Over the next three days we spent most of our time taking trail rides led by the volunteer guides. You were given a choice of an easy, moderate, or difficult trail. My first group decided to start with an easy trip to the White Wash Sand dunes. I had the pleasure of having along; Jon Crowley of Duneguide.com, Pete Corwin of Got Sand?, Aaron Wedeking of PRP Seats, Rick “Wally” Wallace of Rhinoworld.net , and ToyHaulers own, Terry Gluckman. It’s really encouraging to know that these guys actively participate in this sport. The White Wash dunes (38°47’53.26”N 110° 1’45.56”W) are small compared to most Western U.S. dunes, but unique in that they are mixed among the slick rock that Moab is so famous for. Don’t come here if you’re looking for monster bowls and hill climbs. They’re mostly just nice to look at and explore. However, they were a welcome dust-free diversion to the four hours we spent getting there on the dirt roads.
The next day we opted for the more moderate trail named the Seven Mile Rim (trailhead: 38°42’0.81”N 109°42’36.06”W) while others decided to participate in the poker run on the easy Gemini Bridges trail. The idea of possibly winning a Warn winch for the best poker hand was enticing, but not enough to keep us from a more challenging ride. We were not disappointed. The Seven Mile Rim overlooks Archview and gave us our first taste of what Moab is famous for steep technical sections of slickrock, tall rocky buttes, and miles of gorgeous scenery. Along with our group of twelve UTVs came a couple of cameramen from ATV Television. ATV TV was a major sponsor of the event who took hours of video out on the trail. Check your Cable TV provider or www.atvtv.com for an announcement on when the footage will be aired.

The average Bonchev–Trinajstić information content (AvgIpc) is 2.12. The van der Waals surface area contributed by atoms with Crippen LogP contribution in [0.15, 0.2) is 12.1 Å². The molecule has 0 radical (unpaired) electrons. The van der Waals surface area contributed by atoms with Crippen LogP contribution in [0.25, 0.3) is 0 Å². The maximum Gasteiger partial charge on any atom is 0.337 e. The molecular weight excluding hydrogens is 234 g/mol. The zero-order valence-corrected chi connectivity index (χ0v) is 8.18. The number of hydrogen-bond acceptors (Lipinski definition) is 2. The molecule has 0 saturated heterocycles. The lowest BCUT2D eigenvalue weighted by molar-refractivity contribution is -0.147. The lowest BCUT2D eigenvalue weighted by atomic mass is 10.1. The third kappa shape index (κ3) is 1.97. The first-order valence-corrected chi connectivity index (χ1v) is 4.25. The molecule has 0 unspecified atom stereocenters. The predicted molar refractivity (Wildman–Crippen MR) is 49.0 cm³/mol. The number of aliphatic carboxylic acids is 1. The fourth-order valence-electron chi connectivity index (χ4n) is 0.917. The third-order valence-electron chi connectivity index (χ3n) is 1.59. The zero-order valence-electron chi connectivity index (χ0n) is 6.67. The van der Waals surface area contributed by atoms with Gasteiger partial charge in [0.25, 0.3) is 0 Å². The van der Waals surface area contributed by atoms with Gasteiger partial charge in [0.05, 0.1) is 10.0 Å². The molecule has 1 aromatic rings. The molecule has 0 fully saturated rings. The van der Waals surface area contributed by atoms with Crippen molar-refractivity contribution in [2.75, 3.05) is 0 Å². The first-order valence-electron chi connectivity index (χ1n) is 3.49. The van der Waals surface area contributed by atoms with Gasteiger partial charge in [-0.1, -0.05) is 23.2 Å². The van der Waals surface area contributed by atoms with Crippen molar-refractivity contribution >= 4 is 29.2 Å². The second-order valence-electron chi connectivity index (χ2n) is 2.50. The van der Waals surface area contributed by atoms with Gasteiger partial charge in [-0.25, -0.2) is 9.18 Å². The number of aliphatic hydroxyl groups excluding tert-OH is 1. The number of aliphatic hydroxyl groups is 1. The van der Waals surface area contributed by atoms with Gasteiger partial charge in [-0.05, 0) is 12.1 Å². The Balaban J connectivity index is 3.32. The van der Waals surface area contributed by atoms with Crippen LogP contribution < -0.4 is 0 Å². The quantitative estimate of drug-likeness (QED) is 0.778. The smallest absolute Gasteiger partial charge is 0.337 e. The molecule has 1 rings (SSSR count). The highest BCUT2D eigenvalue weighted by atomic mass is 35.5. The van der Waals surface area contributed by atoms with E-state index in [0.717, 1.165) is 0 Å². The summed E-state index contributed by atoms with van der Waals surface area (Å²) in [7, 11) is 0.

Day three of our adventure proved to be the best yet. Our little group from the previous day decided we needed more of a challenge so we decided to head to the Gold Bar Rim and Golden Spike Trails (trailhead: 38°36?0.25?N 109°40?25.01?W) to see just how far we could push our machines. I will always remember this part of the trip as the moment where I became aware of just what these things could do. We dropped down ledges bigger than my house, climbed steep stairs, and even crossed the famous ?Golden Crack? without a scrape. This trail ride was definitely the highlight of the trip and proved to all of us that these machines can go anywhere.
After three long days of progressively challenging trail riding, we were rewarded with a Yamaha sponsored Western Dinner show at the Bar-M Chuck wagon restaurant. Along with the provided meal, Chris and company raffled off $40,000 worth of industry donated goods from companies such as Everything Offroad, Legend Air Suspensions, Seizmik, Bikeman Performance, Triton Motorsports, Warn Industries, Trail Armor, & many more. Throughout the evening we were treated with a slide show of photos taken throughout the event by its participants. As the evening winded down, thoughts turned to next year’s rally. Who will go? How can we make it better? And most importantly, how will I modify my machine?
By all measurements, the First Annual UTV Rally was a huge success. Over 100 machines and 200 participants, extensive magazine and TV coverage, and the huge vendor turnout, proved this. So what’s next for UTVRally.com? Although, Moab will be a tough act to follow, Chris’s next rally is already planned for Sept 1-3rd 2007 at Black Hills, SD. Sponsors are already stepping up for this event as well. If you missed Moab, you won’t want to miss this one too. Go to www.blackhillsutvrally.com for more details.